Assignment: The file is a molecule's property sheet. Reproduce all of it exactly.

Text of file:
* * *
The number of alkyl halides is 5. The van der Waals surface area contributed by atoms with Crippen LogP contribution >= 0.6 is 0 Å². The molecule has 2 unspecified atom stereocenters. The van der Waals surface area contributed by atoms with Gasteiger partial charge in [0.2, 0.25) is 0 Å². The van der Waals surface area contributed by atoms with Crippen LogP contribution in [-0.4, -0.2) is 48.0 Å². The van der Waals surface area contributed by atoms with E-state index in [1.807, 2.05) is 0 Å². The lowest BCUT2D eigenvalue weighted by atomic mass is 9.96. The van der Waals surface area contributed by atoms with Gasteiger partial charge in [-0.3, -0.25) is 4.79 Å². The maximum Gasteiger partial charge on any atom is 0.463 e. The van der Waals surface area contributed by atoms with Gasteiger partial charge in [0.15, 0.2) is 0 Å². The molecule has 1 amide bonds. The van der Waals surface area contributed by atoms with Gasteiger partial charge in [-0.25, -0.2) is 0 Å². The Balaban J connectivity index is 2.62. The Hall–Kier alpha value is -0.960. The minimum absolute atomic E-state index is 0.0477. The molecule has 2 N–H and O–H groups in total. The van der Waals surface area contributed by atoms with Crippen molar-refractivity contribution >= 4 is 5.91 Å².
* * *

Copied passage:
The number of alkyl halides is 5. The van der Waals surface area contributed by atoms with Crippen LogP contribution >= 0.6 is 0 Å². The molecule has 2 unspecified atom stereocenters. The van der Waals surface area contributed by atoms with Gasteiger partial charge in [0.2, 0.25) is 0 Å². The van der Waals surface area contributed by atoms with Crippen LogP contribution in [-0.4, -0.2) is 48.0 Å². The van der Waals surface area contributed by atoms with E-state index in [1.807, 2.05) is 0 Å². The lowest BCUT2D eigenvalue weighted by atomic mass is 9.96. The van der Waals surface area contributed by atoms with Gasteiger partial charge in [-0.3, -0.25) is 4.79 Å². The maximum Gasteiger partial charge on any atom is 0.463 e. The van der Waals surface area contributed by atoms with Gasteiger partial charge in [0.15, 0.2) is 0 Å². The molecule has 1 amide bonds. The van der Waals surface area contributed by atoms with Gasteiger partial charge in [-0.25, -0.2) is 0 Å². The Balaban J connectivity index is 2.62. The Hall–Kier alpha value is -0.960. The minimum absolute atomic E-state index is 0.0477. The molecule has 2 N–H and O–H groups in total. The van der Waals surface area contributed by atoms with Crippen molar-refractivity contribution >= 4 is 5.91 Å².